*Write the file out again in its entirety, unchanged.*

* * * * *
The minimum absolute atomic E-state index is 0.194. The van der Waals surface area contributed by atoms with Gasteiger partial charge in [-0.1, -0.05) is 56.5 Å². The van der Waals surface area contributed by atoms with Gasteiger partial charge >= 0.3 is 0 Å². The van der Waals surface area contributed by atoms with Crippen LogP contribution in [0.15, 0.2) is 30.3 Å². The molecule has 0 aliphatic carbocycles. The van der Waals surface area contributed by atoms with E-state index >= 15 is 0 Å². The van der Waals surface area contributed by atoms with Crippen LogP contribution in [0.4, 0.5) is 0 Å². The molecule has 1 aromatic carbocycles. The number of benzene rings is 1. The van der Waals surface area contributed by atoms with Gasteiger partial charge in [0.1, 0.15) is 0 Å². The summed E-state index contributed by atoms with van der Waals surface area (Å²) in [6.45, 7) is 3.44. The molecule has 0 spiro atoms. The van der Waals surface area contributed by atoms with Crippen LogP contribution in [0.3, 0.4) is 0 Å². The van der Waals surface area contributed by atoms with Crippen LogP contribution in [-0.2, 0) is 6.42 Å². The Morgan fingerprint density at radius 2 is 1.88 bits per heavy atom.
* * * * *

The minimum absolute atomic E-state index is 0.194. The van der Waals surface area contributed by atoms with Gasteiger partial charge in [-0.1, -0.05) is 56.5 Å². The van der Waals surface area contributed by atoms with Gasteiger partial charge >= 0.3 is 0 Å². The van der Waals surface area contributed by atoms with Crippen LogP contribution in [0.15, 0.2) is 30.3 Å². The molecule has 0 aliphatic carbocycles. The van der Waals surface area contributed by atoms with E-state index >= 15 is 0 Å². The van der Waals surface area contributed by atoms with Crippen LogP contribution in [0.4, 0.5) is 0 Å². The molecule has 1 aromatic carbocycles. The number of benzene rings is 1. The van der Waals surface area contributed by atoms with Gasteiger partial charge in [0.1, 0.15) is 0 Å². The summed E-state index contributed by atoms with van der Waals surface area (Å²) in [6.45, 7) is 3.44. The molecule has 0 spiro atoms. The van der Waals surface area contributed by atoms with Crippen LogP contribution in [0.3, 0.4) is 0 Å². The van der Waals surface area contributed by atoms with Crippen LogP contribution in [-0.2, 0) is 6.42 Å². The Morgan fingerprint density at radius 2 is 1.88 bits per heavy atom.